Urinary stones, also known as kidney stones, occur when small crystals form in the urine as it leaves the kidneys. When these crystals lodge in urinary tubes, they can cause severe pain and discomfort. A doctor will use your medical history, lab tests and X-rays to diagnose urinary stones. Read on to learn how to diagnose urinary stones. Identify the Cause of Your Urinary Stones: -
• Ask your doctor to run tests on any stones you have already passed. When you doctor finds out what your kidney stone was made of, she can tailor her treatment of remaining stones. • Learn about kidney stones made of calcium. Calcium urinary stones are the most common, and can be caused by a diet filled with meat, fish and fowl.
• Ask your doctor if your stones were caused by repeated urinary tract infections. Sometimes the bacteria that cause such infections secrete a substance that can crystallize and cause stones. • Tell your doctor if you have been diagnosed with gout. Gout, which involves severe swelling in the joints, is caused by crystallized uric acid deposits on joint cartilage. People with gout are at an increased risk of developing similar crystals in their kidneys.
Practice Urinary Stone Prevention:-
• Drink plenty of water. Drinking between two and three liters of water each day will help you keep a steady flow of urine moving to move along kidney stones. • Cut back on salt. Health care professionals recommend that you read food labels and use table salt sparingly. Salt causes your body to retain, rather than pass, water. • Eat protein in moderation. Some types of kidney stones are caused by an overabundance of protein in your system. When the kidneys cannot filter all of the protein out, these stones is formed. • Avoid calcium supplements. Research has shown that consumption of calcium supplements can increase the risk of kidney stones. Discuss this with your doctor if he prescribes extra calcium for you. • Read your medicine bottles. Some medications such as potassium citrate can raise your risk of forming urinary stones. • Monitor your intake of foods that are high in oxalic acid such as spinach, chocolate, peanuts and soda. These foods may increase kidney stone risk. • Look into prescription medications. Medications like Allopurinol (a gout medication) may aid help dissolve kidney stones. You must get a prescription for this drug.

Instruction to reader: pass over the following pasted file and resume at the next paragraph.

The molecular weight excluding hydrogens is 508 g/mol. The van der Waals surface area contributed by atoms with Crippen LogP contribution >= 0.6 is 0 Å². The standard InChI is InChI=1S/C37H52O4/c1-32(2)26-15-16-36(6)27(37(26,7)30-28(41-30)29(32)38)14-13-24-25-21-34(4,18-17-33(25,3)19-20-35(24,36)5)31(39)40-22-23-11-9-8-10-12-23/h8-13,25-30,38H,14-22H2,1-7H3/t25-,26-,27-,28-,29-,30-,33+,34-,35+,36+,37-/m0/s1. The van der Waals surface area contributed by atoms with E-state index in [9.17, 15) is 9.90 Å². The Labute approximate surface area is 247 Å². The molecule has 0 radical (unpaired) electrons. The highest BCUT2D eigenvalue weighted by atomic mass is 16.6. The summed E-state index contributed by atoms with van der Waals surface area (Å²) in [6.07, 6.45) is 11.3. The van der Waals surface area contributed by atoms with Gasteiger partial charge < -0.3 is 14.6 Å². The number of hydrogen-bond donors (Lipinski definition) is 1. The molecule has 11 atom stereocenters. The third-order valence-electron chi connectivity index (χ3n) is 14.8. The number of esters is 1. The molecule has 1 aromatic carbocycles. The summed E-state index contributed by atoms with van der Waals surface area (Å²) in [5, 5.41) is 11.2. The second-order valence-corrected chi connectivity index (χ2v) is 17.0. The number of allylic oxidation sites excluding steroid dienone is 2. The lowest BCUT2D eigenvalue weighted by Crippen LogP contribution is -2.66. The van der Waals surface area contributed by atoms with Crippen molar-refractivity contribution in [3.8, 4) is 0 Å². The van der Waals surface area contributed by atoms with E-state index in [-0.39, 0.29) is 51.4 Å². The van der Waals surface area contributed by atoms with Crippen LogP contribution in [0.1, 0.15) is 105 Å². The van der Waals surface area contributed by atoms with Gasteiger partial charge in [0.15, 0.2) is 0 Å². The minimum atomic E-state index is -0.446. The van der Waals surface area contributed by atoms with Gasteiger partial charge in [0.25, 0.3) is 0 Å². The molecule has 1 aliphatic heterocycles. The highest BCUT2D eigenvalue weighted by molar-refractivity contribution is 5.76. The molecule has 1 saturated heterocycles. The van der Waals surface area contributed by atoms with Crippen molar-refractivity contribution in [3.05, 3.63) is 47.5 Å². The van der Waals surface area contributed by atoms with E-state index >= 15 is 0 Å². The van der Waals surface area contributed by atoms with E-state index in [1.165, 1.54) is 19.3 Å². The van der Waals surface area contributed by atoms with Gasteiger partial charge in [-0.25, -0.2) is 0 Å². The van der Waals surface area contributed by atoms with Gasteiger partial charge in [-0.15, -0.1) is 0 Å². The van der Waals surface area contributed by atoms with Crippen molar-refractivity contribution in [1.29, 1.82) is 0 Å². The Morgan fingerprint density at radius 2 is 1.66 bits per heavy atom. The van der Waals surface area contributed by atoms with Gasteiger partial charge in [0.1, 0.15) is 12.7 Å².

Manage Kidney Stone Pain: -
• Discuss your pain level with your doctor. Kidney stone pain is intense and may require you to take narcotic drugs such as morphine for relief. • Turn to acupuncture. Some people find that this ancient system of stimulation with small needles reduces pain. • Give therapy a try. Many therapists are versed in focused imagery, which patients use to help them manage and live with pain. Ask a therapist to teach you these pain management techniques.
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- Guest 9 years ago
I read your post with my friend in mind who is down for the count with a kidney stone. He has had the calcium type of stones you mentioned.
His doctor told him that if someone has had one in the past they are virtually guranteed to have another within 5 years. Not sure if there is scientific evidence to prove that, but this is my friend's third bout in about 10 years.
I was hoping to read about a dietary supplement here to tell him about. The only one I know of is RENALSTAT (renalstat.com) which is comprised of vitamins and other natural ingredients apparently recommended for decades by doctors to improve the urinary environment such that the crystals you mentioned can't form.
Have you heard of it and can you tell us about it?